There’s an inevitable series of questions that always get asked when new tech meets the consumer market, “can we make it smaller?” or “can’t it just do more?” or (my personal favourite) “can it just be better?” Upon hearing these questions, Fitbit surveyed its lineup of devices and associated features, and responded with a resounding yes. The result is the new Alta HR, available for retail as of today.
The new Alta HR is the company’s newest device and the slimmest fitness tracker on the market to boast a heart rate monitor. Alta HR’s predecessor Alta will remain in the Fitbit lineup. By comparison, the Alta is just a little more capable than the Flex 2, but not quite as much as the Charge 2, and probably cost more than a tracker of indeterminate worth should. That aside, The Alta HR now definitively stands out as the coolest device in the Fitbit lineup.
What makes it so great? It uses Fitbit’s PurePulse technology to track your heart rate and it beats the bulk of the Charge 2 by 25%. I don’t play in the advanced fitness tracker game and have instead been more than comfortable with my original flavor Fitbit Charge HR, so when I reviewed the Charge 2, its size was the biggest strike against it. The Alta HR maintains the same slim profile of the original Alta, so it looks and feels snazzier than the larger Charge 2.
The essentials are all there as well. Your steps, calories, and distance are all conveniently tracked. The interface is customizable through the Fitbit app, so you can easily choose what snapshot of your daily life you’d like to see when the tracker lights up into action. The Alta HR utilizes SmartTrack Auto Exercise Recognition which is much more convenient to me than fumbling for the button on my (now ancient) Charge HR as I’m groggily starting up a spin class in the morning. The call and text notifications are still there. I generally didn’t try to jog and read a text as it slowly scrolled across the Alta HR screen, but it’s a nice-to-have feature for those who need the up-to-the-minute notifications. And after the disappointing battery performance of both the Flex 2 and the Charge 2, I’m more than impressed that the Alta HR not only claims a battery life of up to 7 days, but probably comes very close it. Full disclosure, I didn’t have the opportunity to test out the device for more than 5 days, but it was still on its first charge at the time of writing this review.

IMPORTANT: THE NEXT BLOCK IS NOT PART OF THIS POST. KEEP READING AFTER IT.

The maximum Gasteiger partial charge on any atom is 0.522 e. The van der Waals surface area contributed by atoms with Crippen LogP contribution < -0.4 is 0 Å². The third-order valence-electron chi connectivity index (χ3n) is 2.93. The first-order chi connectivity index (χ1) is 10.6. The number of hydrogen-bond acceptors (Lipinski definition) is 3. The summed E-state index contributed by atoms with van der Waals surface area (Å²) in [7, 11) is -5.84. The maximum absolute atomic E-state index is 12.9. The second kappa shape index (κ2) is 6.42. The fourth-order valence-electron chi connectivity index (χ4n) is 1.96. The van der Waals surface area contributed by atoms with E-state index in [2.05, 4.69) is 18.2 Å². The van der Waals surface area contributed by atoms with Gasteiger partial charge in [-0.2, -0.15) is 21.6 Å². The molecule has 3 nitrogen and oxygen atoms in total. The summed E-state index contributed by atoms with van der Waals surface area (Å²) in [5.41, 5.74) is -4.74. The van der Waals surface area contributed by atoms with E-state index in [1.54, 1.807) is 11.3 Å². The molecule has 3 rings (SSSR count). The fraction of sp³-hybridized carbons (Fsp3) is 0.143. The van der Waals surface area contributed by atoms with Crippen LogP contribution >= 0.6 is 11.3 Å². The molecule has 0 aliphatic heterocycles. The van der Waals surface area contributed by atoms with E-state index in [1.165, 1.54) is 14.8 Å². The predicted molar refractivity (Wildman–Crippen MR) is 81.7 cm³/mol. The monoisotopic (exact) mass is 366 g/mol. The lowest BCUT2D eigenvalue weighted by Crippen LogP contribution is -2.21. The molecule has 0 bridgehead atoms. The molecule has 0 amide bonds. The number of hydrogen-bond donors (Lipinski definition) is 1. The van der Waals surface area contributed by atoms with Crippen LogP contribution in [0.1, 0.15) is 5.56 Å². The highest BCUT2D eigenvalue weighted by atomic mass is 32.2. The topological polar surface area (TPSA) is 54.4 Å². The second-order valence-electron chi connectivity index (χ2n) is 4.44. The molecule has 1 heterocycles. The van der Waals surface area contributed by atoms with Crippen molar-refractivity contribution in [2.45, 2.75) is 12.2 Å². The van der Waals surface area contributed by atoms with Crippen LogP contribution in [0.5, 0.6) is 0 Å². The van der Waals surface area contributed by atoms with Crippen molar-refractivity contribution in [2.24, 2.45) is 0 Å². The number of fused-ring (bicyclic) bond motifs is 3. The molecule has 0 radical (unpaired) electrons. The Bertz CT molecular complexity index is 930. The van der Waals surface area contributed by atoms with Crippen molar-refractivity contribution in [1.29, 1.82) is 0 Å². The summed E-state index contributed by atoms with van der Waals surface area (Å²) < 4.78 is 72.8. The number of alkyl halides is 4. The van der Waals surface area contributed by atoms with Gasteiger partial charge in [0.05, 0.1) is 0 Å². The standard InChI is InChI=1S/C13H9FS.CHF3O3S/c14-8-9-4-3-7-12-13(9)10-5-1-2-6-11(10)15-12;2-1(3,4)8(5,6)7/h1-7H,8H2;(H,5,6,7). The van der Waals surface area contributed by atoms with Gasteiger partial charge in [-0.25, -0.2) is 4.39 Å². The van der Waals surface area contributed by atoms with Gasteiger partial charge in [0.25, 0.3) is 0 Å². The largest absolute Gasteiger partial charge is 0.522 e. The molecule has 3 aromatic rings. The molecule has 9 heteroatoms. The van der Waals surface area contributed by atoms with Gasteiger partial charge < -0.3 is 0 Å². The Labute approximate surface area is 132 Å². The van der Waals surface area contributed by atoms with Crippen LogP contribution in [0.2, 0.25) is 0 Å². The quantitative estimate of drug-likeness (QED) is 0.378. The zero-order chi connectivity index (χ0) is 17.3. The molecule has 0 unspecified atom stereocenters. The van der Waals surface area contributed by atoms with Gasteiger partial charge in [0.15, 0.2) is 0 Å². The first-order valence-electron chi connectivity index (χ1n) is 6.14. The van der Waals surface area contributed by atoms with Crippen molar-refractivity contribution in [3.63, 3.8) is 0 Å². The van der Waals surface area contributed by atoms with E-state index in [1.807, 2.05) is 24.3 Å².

Although the Alta HR is worthy response to those three initial questions, Fitbit didn’t quite stop there. The new device heralds changes to the company’s sleep tracking feature and introduces Sleep Stages and Sleep Insights to its customers. These offerings aren’t exclusive to the Alta HR however. Sleep Stages will work with the Blaze and Charge 2 devices while Sleep Insights will work with all Fitbit devices that track sleep.
Sleep Stages is a more in-depth look into what Fitbit used to call its Sleep Patterns. Sleep Patterns track your awake time, sleep time, and restless moments. The new Sleep Stages claims to do a little bit more in tracking your light, deep, and REM sleep stages, as well as amalgamating restless and awake periods into one simple awake stage in the sleep cycle. Each device does this by tracking not only your motions, but also your heart rate as your body shifts between each different stage. It’s a feature that’s bound to make “data-philes” absolutely giddy with joy, but might not prove as useful to anyone else. Just because I can see that I spend 40% of my sleep cycle in light sleep doesn’t necessarily mean that I know what to do with that information.
That’s where Sleep Insights is supposed to come in. The company claims that it provides unique insights, in the form of tips, into a user’s sleep and exercise habits – the more you use the device and the more data you provide, the more relevant the tips the app provides will be. Considering the absolute goldmine of sleep information Fitbit has accumulated in its databases, what’s surprising about this foray into analytics is only that it’s taken this long. A multitude of studies have shown that exercise and quality of sleep are inextricably linked; regular exercise improves sleep habits and patterns, to put it very simply. Unfortunately, the one insight I was provided during this test run was neither very helpful nor very relevant to me except in the broadest sense. The app did provide me with the option to like or dislike said tip which is yet another additional data point the company seems inclined to want to collect. I’ll be interested to watch this continue to evolve, but I do feel as though I’ve sold myself to yet another machine learning exercise.
All in all, a solid spring 2017 entry by Fitbit. They’ve improved on a relatively lackluster device in the Alta into a tracker that is rapidly replacing the Charge HR as my favourite device in their lineup; it’s slim, it’s light, it looks great, and it does everything you’d want from a fitness tracker including heart rate monitoring. With the addition of Sleep Stages and Sleep Insights, the Fitbit app promises to be more than just a display of tracker information. Relevant tips and catered insights into getting a better night’s rest are just the beginning, and there’s no reason to stop there. Fitbit has access to exercise, food, water, and daily activity data. It’s a mountain of information just waiting to be mined and there’s every indication that Fitbit is definitively moving in that direction.